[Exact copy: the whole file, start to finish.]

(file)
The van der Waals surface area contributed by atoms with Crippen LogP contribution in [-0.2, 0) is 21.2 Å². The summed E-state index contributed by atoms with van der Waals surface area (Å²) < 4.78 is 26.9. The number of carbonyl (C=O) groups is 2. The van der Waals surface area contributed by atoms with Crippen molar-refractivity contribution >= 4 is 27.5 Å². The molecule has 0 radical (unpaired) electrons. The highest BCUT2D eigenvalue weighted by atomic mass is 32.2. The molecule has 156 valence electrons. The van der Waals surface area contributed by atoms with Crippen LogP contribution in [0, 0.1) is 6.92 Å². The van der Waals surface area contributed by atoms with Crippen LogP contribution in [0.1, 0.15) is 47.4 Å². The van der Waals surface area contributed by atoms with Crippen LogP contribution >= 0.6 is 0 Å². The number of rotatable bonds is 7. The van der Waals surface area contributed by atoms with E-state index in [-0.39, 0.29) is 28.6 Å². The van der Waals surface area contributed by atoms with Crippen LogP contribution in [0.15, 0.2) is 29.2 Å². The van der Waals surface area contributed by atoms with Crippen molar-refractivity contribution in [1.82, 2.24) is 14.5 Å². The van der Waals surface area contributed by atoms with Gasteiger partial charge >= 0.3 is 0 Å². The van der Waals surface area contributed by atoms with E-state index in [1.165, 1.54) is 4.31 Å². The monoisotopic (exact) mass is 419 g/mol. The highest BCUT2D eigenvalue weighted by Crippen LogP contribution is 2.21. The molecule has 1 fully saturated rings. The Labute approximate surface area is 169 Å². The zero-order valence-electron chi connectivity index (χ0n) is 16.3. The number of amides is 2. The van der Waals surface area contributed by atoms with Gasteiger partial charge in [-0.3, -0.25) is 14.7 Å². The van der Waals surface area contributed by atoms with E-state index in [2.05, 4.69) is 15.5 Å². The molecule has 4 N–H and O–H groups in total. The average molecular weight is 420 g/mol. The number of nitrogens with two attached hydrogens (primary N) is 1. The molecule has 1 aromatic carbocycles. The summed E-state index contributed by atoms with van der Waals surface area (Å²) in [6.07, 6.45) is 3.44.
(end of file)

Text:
The van der Waals surface area contributed by atoms with Crippen LogP contribution in [-0.2, 0) is 21.2 Å². The summed E-state index contributed by atoms with van der Waals surface area (Å²) < 4.78 is 26.9. The number of carbonyl (C=O) groups is 2. The van der Waals surface area contributed by atoms with Crippen molar-refractivity contribution >= 4 is 27.5 Å². The molecule has 0 radical (unpaired) electrons. The highest BCUT2D eigenvalue weighted by atomic mass is 32.2. The molecule has 156 valence electrons. The van der Waals surface area contributed by atoms with Crippen LogP contribution in [0, 0.1) is 6.92 Å². The van der Waals surface area contributed by atoms with Crippen LogP contribution in [0.1, 0.15) is 47.4 Å². The van der Waals surface area contributed by atoms with Crippen LogP contribution >= 0.6 is 0 Å². The number of rotatable bonds is 7. The van der Waals surface area contributed by atoms with E-state index in [-0.39, 0.29) is 28.6 Å². The van der Waals surface area contributed by atoms with Crippen LogP contribution in [0.15, 0.2) is 29.2 Å². The van der Waals surface area contributed by atoms with Crippen molar-refractivity contribution in [1.82, 2.24) is 14.5 Å². The van der Waals surface area contributed by atoms with Gasteiger partial charge >= 0.3 is 0 Å². The van der Waals surface area contributed by atoms with E-state index in [1.165, 1.54) is 4.31 Å². The monoisotopic (exact) mass is 419 g/mol. The highest BCUT2D eigenvalue weighted by Crippen LogP contribution is 2.21. The molecule has 1 fully saturated rings. The Labute approximate surface area is 169 Å². The zero-order valence-electron chi connectivity index (χ0n) is 16.3. The number of amides is 2. The van der Waals surface area contributed by atoms with Gasteiger partial charge in [-0.3, -0.25) is 14.7 Å². The van der Waals surface area contributed by atoms with E-state index in [2.05, 4.69) is 15.5 Å². The molecule has 4 N–H and O–H groups in total. The average molecular weight is 420 g/mol. The number of nitrogens with two attached hydrogens (primary N) is 1. The molecule has 1 aromatic carbocycles. The summed E-state index contributed by atoms with van der Waals surface area (Å²) in [6.07, 6.45) is 3.44.